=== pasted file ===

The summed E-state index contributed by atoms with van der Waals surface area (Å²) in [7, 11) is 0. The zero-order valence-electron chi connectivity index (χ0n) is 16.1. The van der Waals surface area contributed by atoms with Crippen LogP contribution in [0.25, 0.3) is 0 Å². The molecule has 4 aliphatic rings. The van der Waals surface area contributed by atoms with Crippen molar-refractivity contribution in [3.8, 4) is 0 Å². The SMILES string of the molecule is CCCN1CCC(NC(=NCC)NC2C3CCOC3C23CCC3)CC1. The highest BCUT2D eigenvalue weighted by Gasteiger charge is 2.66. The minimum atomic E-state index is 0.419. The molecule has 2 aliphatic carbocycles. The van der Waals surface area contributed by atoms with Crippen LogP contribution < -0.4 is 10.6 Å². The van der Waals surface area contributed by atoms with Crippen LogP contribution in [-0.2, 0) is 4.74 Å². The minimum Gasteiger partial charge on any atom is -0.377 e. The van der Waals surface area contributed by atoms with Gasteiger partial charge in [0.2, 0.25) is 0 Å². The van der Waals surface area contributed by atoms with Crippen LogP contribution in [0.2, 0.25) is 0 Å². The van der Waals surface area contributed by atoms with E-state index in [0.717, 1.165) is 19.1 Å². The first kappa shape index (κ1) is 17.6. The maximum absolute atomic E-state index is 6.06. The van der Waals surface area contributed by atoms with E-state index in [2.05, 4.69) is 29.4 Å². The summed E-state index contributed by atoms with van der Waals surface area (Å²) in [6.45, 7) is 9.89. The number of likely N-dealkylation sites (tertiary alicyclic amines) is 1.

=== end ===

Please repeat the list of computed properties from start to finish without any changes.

The summed E-state index contributed by atoms with van der Waals surface area (Å²) in [7, 11) is 0. The zero-order valence-electron chi connectivity index (χ0n) is 16.1. The van der Waals surface area contributed by atoms with Crippen LogP contribution in [0.25, 0.3) is 0 Å². The molecule has 4 aliphatic rings. The van der Waals surface area contributed by atoms with Crippen molar-refractivity contribution in [3.8, 4) is 0 Å². The SMILES string of the molecule is CCCN1CCC(NC(=NCC)NC2C3CCOC3C23CCC3)CC1. The highest BCUT2D eigenvalue weighted by Gasteiger charge is 2.66. The minimum atomic E-state index is 0.419. The molecule has 2 aliphatic carbocycles. The van der Waals surface area contributed by atoms with Crippen LogP contribution < -0.4 is 10.6 Å². The van der Waals surface area contributed by atoms with Crippen LogP contribution in [-0.2, 0) is 4.74 Å². The minimum Gasteiger partial charge on any atom is -0.377 e. The van der Waals surface area contributed by atoms with Gasteiger partial charge in [0.2, 0.25) is 0 Å². The van der Waals surface area contributed by atoms with Crippen LogP contribution in [0.2, 0.25) is 0 Å². The van der Waals surface area contributed by atoms with E-state index in [0.717, 1.165) is 19.1 Å². The first kappa shape index (κ1) is 17.6. The maximum absolute atomic E-state index is 6.06. The van der Waals surface area contributed by atoms with E-state index in [2.05, 4.69) is 29.4 Å². The summed E-state index contributed by atoms with van der Waals surface area (Å²) in [6.45, 7) is 9.89. The number of likely N-dealkylation sites (tertiary alicyclic amines) is 1.